A loan agreement is a legally binding contract between a lender and a borrower that outlines the terms and conditions of a loan. It sets forth the rights and obligations of both parties regarding the borrowing and repayment of funds. Loan agreements are commonly used in various financial transactions, such as personal loans, business loans, and mortgages.


Mediation is a voluntary and confidential process in which a neutral third party, known as the mediator, facilitates communication and negotiation between parties to help them reach a mutually acceptable resolution. Mediation is often chosen as an alternative to litigation or arbitration, offering a more flexible, cost-effective, and collaborative approach to resolving conflicts.

Meta-mediation refers to a specialized form of mediation where multiple mediators work collaboratively to facilitate the resolution of complex and high-stakes international disputes

Mutual legal assistance is the cooperation and exchange of information between law enforcement authorities and the judicial systems of different countries in cross-border disputes involving criminal offenses.

Mutual Legal Assistance Treaty (MLAT) is an agreement between two or more countries to provide assistance in gathering and exchanging information for criminal or civil matters

Multi-jurisdictional refers to legal disputes that involve multiple jurisdictions or legal systems.

M&A stands for “Mergers and Acquisitions,” which refers to the process of combining or acquiring companies to create a larger entity or achieve strategic objectives. M&A activities involve the consolidation of businesses, assets, and operations through various transactional structures, such as mergers, acquisitions, asset purchases, or stock swaps.

Merits are the substantive issues and facts of a dispute that are considered by a court or arbitral tribunal in making a decision.


Negotiation is the process of discussion and communication between parties in a cross-border dispute, aimed at reaching a mutually acceptable resolution without the need for court intervention.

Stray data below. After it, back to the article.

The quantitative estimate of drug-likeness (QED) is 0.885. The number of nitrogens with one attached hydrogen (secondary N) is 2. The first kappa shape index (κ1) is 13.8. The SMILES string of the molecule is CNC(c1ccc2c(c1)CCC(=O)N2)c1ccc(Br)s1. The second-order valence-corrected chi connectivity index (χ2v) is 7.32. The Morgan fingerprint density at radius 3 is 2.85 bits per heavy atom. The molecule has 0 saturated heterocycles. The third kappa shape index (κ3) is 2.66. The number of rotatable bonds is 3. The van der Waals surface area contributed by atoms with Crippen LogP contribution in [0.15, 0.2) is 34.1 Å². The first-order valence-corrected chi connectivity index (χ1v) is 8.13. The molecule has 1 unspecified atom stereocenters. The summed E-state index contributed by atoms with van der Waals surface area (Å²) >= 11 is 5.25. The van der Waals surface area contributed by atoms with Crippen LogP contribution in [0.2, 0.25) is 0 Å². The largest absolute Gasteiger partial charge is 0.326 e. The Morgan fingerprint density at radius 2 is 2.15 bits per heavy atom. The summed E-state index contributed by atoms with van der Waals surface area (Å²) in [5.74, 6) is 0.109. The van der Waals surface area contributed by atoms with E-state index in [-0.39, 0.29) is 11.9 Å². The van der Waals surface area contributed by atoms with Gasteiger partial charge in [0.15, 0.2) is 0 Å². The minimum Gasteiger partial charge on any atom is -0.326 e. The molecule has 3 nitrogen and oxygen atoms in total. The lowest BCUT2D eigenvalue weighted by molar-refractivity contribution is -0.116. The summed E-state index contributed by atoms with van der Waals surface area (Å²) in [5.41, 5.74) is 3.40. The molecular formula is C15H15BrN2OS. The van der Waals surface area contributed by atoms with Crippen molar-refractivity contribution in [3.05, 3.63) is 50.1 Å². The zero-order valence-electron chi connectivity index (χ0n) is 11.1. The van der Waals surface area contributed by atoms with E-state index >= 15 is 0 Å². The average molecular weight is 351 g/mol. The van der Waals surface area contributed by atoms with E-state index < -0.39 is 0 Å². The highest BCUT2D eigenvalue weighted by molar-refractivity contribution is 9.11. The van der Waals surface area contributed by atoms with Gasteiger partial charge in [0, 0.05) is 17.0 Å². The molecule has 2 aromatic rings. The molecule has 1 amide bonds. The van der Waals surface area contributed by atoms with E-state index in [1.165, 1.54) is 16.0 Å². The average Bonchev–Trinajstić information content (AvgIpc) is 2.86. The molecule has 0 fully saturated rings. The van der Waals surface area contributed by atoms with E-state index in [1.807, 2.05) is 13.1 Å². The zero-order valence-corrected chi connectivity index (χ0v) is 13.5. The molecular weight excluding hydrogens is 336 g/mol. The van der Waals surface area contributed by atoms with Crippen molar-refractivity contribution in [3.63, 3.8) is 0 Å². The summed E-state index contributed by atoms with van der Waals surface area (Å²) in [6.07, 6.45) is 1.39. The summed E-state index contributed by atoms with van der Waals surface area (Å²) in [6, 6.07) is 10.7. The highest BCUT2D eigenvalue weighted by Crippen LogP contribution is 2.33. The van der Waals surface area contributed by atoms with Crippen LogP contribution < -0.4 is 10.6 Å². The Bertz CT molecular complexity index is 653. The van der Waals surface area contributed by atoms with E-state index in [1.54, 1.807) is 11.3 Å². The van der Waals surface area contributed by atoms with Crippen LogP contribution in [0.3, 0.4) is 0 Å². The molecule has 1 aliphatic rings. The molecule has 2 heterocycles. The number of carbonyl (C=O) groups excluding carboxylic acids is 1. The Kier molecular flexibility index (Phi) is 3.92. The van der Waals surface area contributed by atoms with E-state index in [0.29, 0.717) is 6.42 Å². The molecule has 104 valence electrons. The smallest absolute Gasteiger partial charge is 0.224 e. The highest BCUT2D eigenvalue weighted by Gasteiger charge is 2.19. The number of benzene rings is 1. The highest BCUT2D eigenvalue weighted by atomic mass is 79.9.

A non-disclosure agreement (NDA) is a legally binding contract that establishes confidentiality obligations between parties involved in a cross-border dispute, ensuring the protection of sensitive or confidential information.

Non-binding refers to agreements or decisions that are not legally enforceable and do not create a binding obligation on the parties involved.


Off-take agreements, also known as purchase agreements or supply contracts, are contractual agreements between a producer or seller of a product and a buyer or purchaser. These agreements outline the terms and conditions for the sale and purchase of a specific quantity of goods or commodities over a specified period of time.

An Of Counsel is an attorney who is affiliated with a law firm or organization but is not a partner or an associate. Of Counsel attorneys typically have specialized expertise or experience in a particular area of law and provide legal advice and assistance on a case-by-case basis. They may work closely with the firm’s partners and associates, providing guidance and support in complex cross-border dispute matters.

Offshore jurisdiction refers to a jurisdiction located outside of one’s own country, often chosen for specific legal and tax advantages in cross-border transactions or disputes.

Ownership disputes arise when multiple parties claim ownership rights over a particular asset or property across borders, requiring resolution through legal means.

Obligations are legal responsibilities and duties that parties must fulfill in a cross-border dispute, as defined by applicable laws, contracts, or agreements.

Offshore assets are held by individuals or entities in a foreign jurisdiction, which may become subject to cross-border disputes involving ownership, transfer, or enforcement of rights.